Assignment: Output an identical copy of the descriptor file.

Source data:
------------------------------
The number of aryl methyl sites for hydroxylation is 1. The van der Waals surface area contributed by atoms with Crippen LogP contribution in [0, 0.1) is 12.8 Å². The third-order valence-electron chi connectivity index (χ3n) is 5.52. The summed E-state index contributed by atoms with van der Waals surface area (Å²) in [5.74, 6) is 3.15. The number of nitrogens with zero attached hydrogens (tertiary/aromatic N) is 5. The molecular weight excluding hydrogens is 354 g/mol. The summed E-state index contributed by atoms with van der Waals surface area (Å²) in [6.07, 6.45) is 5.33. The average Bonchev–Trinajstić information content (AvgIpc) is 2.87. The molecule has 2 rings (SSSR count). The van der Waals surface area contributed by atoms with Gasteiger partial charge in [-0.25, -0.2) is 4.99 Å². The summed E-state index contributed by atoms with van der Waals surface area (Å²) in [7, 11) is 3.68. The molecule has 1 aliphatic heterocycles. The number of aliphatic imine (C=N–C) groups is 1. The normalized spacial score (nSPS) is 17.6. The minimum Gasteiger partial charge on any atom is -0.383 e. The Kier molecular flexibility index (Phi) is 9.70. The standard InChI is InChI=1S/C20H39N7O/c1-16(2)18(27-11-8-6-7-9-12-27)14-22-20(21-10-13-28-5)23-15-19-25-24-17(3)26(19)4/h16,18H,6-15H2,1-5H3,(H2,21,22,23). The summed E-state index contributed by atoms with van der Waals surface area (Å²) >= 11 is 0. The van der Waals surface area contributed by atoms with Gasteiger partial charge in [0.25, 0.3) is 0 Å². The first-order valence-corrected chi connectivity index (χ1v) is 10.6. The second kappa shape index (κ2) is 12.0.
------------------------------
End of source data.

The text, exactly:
The number of aryl methyl sites for hydroxylation is 1. The van der Waals surface area contributed by atoms with Crippen LogP contribution in [0, 0.1) is 12.8 Å². The third-order valence-electron chi connectivity index (χ3n) is 5.52. The summed E-state index contributed by atoms with van der Waals surface area (Å²) in [5.74, 6) is 3.15. The number of nitrogens with zero attached hydrogens (tertiary/aromatic N) is 5. The molecular weight excluding hydrogens is 354 g/mol. The summed E-state index contributed by atoms with van der Waals surface area (Å²) in [6.07, 6.45) is 5.33. The average Bonchev–Trinajstić information content (AvgIpc) is 2.87. The molecule has 2 rings (SSSR count). The van der Waals surface area contributed by atoms with Gasteiger partial charge in [-0.25, -0.2) is 4.99 Å². The summed E-state index contributed by atoms with van der Waals surface area (Å²) in [7, 11) is 3.68. The molecule has 1 aliphatic heterocycles. The number of aliphatic imine (C=N–C) groups is 1. The normalized spacial score (nSPS) is 17.6. The minimum Gasteiger partial charge on any atom is -0.383 e. The Kier molecular flexibility index (Phi) is 9.70. The standard InChI is InChI=1S/C20H39N7O/c1-16(2)18(27-11-8-6-7-9-12-27)14-22-20(21-10-13-28-5)23-15-19-25-24-17(3)26(19)4/h16,18H,6-15H2,1-5H3,(H2,21,22,23). The summed E-state index contributed by atoms with van der Waals surface area (Å²) >= 11 is 0. The van der Waals surface area contributed by atoms with Gasteiger partial charge in [0.25, 0.3) is 0 Å². The first-order valence-corrected chi connectivity index (χ1v) is 10.6. The second kappa shape index (κ2) is 12.0.